Soft Machine — Third
(BGO BGOCD 180, 1970/1993, CD)
by Peter Thelen, Published 1994-10-01For those not familiar with Soft Machine, this is probably the best place to start; this marks the major turning point in the band's career, a shift from a more song-oriented style, through a phase of intense experimentalism (for rock, at least), and on to an overall jazzier — and humorless sound. Soft Machine would never be the same again. After the second album, recorded as a trio of Hugh Hopper (bass), Mike Ratledge (organ) and Robert Wyatt (drums, vocals), the band decided to open the band up to new members with fresh ideas. As a result, Soft Machine briefly became an eight-piece with the addition of Elton Dean (alto sax, saxello), Lyn Dobson (flute, soprano sax), Nick Evans (trombone), Jimmy Hastings (flute, bass clarinet), and Rab Spall (violin) — in short, all of the Keith Tippett band at that point in time, minus Tippett. The album, originally a 2LP set, contains exactly four songs — one per side. The first, "Facelift,” was pieced together from two concert recordings in early 1970 featuring the full lineup, and is easily one of the most decidedly innovative pieces the band ever did, second only to "Moon in June,” an expanded version of a Robert Wyatt song which cuts, half way through, into a highly experimental piece for group and tape that defies descriptions. The remaining two sides, "Slightly All the Time" and "Out Bloody Rageous,” feature a subset of the full eight-piece lineup, and move in the jazzier directions that the band would follow on all subsequent albums. A domestic version of Third was released about four years ago on Columbia, which — like its vinyl counterpart, had absolutely dreadful sound quality. This new version on BGO corrects many of those problems, and seems to have better stereo separation as well. I've A-B'd it with the Columbia disc, and the improvements are immediately apparent.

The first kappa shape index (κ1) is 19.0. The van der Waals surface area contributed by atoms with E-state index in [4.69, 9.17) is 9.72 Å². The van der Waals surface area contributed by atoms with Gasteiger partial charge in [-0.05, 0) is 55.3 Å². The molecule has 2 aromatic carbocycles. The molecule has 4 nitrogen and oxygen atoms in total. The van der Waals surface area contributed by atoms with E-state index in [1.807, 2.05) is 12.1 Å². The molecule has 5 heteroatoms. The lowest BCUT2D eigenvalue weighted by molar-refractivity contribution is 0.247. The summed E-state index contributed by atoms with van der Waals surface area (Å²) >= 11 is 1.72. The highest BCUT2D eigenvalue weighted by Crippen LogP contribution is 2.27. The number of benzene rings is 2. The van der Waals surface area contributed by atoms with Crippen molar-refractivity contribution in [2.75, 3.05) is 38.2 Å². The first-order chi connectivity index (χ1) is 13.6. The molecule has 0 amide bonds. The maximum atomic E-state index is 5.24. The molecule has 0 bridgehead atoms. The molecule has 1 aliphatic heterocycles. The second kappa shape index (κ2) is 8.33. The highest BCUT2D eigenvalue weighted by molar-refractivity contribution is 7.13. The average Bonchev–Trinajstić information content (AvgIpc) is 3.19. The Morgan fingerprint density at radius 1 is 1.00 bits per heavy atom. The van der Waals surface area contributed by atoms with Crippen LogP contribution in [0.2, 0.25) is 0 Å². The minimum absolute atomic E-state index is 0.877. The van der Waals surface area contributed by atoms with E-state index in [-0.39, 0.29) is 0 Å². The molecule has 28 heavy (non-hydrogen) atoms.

Phil Miller RIP – Sad word reaches us today of the passing of another of the great musicians of the Canterbury Scene — guitarist Phil Miller. His distinctive sound added greatly to Matching Mole, Hatfield and the North, and National Health, and he also contributed to albums by Caravan, Dave Stewart $amp; Barbara Gaskin, and many others. He was 68. » Read more
Moonjune to Distribute Tony Levin's Back Catalog – It has been announced that Moonjune will now handle distribution for Tony Levin's catalog of releases. These great albums will now be a bit easier to get hold of, so check out the site and see what you're missing. The veteran of King Crimson and Stick Men worked with a host of great players on these albums, and we've reviewed most of them over the course of the years. » Read more
Bandcamp Shines Light on Niches We Like – Bandcamp has developed into one of the best places to discover new music, and even a lot of old music is showing up there. In addition, their staff has been producing periodic articles spotlighting some interesting stylistic areas. On 20 September, they published one called "The New Face of Prog Rock" which bears checking out. » Read more
Holger Czukay RIP – Holger Czukay, a musical experimentalist without boundaries who has been involved with expanding the sound palette of rock music since the late 60s, has died at the age of 79. After studying with Karlheinz Stockhausen in the early 60s, he became fascinated with the possibilities of rock music, and was a co-founder of the pioneering group Can. He leaves behind an impressive body of work both as musician and producer. » Read more
John Abercrombie RIP – Another of the greats of jazz guitar has left us. John Abercrombie plied his way through a beautiful series of albums on the ECM label as well as bringing his talent to bear on albums by many of jazz's greatest artists. From his early work in the group Dreams to Gateway and outstanding work with Billy Cobham, Jack DeJohnette, Kenny Wheeler, and many more to his own trios and quartets, he brought a unique instrumental voice to the world. » Read more